As Drone Strikes Increase, So Do Concerns Over Use
Without question, drones have become the U.S. weapon of choice in the fight against terrorism. Counterterrorism officials say they've come to rely on the pilotless aircraft for their surveillance capability and what officials say is precision targeting. That reliance has led to greater use in the past couple of years, especially in Pakistan and Yemen.
John Bellinger, a State Department legal adviser during the George W. Bush administration, says there are increasing concerns about the frequency of drone attacks.
"We have seen the Obama administration growing more sensitive to the concern that they themselves may be accused of violating international law and more concerned about use by other countries," he says.
The U.S. leads the rest of the world in the development and procurement of drones, but some 60 other nations also have some version of this new weapon. In a speech laying out the administration's justification for drone strikes, U.S. counterterrorism chief John Brennan made it clear the administration is considering how other countries may use drones in the future.
"President Obama and those of us on his national security team are very mindful that as our nation uses this technology, we are establishing precedents that other nations may follow," Brennan said. "If we want other nations to use these technologies responsibly, we must use them responsibly."
Brennan said the administration has determined it can conduct targeted drone strikes against suspected terrorists in order to prevent attacks on the U.S. and to save American lives, and he said there was nothing in international law that bans this. But Bellinger, now a partner at the law firm Arnold & Porter, says it doesn't matter what technology is involved, whether it's a drone or bullet, virtually no other country in the world buys into the U.S. rationale.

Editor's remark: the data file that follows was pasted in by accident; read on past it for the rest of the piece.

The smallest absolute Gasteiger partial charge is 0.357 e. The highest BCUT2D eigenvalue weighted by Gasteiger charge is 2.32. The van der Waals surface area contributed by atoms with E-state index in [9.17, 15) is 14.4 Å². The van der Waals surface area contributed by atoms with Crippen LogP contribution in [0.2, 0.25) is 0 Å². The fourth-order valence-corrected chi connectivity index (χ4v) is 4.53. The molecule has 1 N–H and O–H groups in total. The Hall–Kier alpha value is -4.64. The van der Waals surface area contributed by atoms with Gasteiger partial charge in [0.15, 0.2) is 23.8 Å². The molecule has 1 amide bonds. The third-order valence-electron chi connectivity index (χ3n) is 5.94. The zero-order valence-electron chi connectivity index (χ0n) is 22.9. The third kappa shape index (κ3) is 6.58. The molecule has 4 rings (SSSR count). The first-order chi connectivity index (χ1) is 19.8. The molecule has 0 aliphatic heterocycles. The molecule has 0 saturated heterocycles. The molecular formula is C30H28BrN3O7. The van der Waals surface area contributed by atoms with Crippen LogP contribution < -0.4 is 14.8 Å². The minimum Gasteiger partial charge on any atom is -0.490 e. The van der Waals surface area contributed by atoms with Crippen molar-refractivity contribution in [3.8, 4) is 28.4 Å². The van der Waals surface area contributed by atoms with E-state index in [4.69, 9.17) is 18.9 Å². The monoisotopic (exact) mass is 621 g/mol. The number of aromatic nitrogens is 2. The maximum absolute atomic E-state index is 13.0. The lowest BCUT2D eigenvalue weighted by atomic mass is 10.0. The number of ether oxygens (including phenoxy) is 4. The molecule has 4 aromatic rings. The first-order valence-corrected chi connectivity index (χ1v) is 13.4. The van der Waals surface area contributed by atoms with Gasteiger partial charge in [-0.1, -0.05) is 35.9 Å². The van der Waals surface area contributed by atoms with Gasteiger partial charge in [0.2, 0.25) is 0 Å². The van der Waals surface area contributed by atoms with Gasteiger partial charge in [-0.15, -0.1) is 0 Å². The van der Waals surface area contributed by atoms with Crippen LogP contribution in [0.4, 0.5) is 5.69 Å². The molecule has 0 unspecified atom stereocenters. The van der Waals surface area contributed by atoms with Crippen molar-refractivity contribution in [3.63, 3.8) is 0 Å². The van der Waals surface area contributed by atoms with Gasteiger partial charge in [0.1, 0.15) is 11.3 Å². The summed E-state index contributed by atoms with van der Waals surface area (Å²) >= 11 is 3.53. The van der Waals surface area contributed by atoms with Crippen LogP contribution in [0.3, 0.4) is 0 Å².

And, of course, terrorism is often in the eye of the beholder. You're going to see states use this justification to carry out attacks on human rights activists and political opponents.
"This looks a lot like an assassination; the U.S. firmly believes that it is not — that this is a military action in self-defense against someone," he said. "But the human rights community is growing increasingly concerned about what they call targeted killings of particular individuals."
Bellinger says that at the moment, there is no treaty on drones or targeted killings of individuals in other countries.
Tom Parker, policy director for terrorism and counterterrorism at Amnesty international, says the U.S. needs to be careful because its rationale for the use of drones could be abused by others. For example, the Chinese could use it to go after people it considers a national security threat — maybe Uighur or Tibetan activists living in a third country, he says.
There is "absolutely nothing stopping them from using the same justification," he said. "And, of course, terrorism is often in the eye of the beholder. You're going to see states use this justification to carry out attacks on human rights activists and political opponents."
Kenneth Anderson, a professor at American University law school, and a fellow at the Hoover Institution, agrees the U.S. does need to be careful, and that's why the Obama administration has been carefully stating its policy.
"The United States has never said that all bets are off, you can do whatever you like, or cross these borders as long as you call it a terrorist threat,' " he said.
And, Anderson says, the U.S. didn't lay out what it sees as a rule of international law on the assumption that other countries will abuse that law.
"Instead, what you have to be willing to do is say, 'Come on, that's not a terrorist threat at all; you just want to go after that dissident,' " he says. "And I think that winds up being an important limiting principle for the United States that would put a bound on its conduct but also on others people's conduct as well."
At least that's the hope, Anderson says, for drones and this new type of warfare.
Copyright 2020 NPR. To see more, visit https://www.npr.org.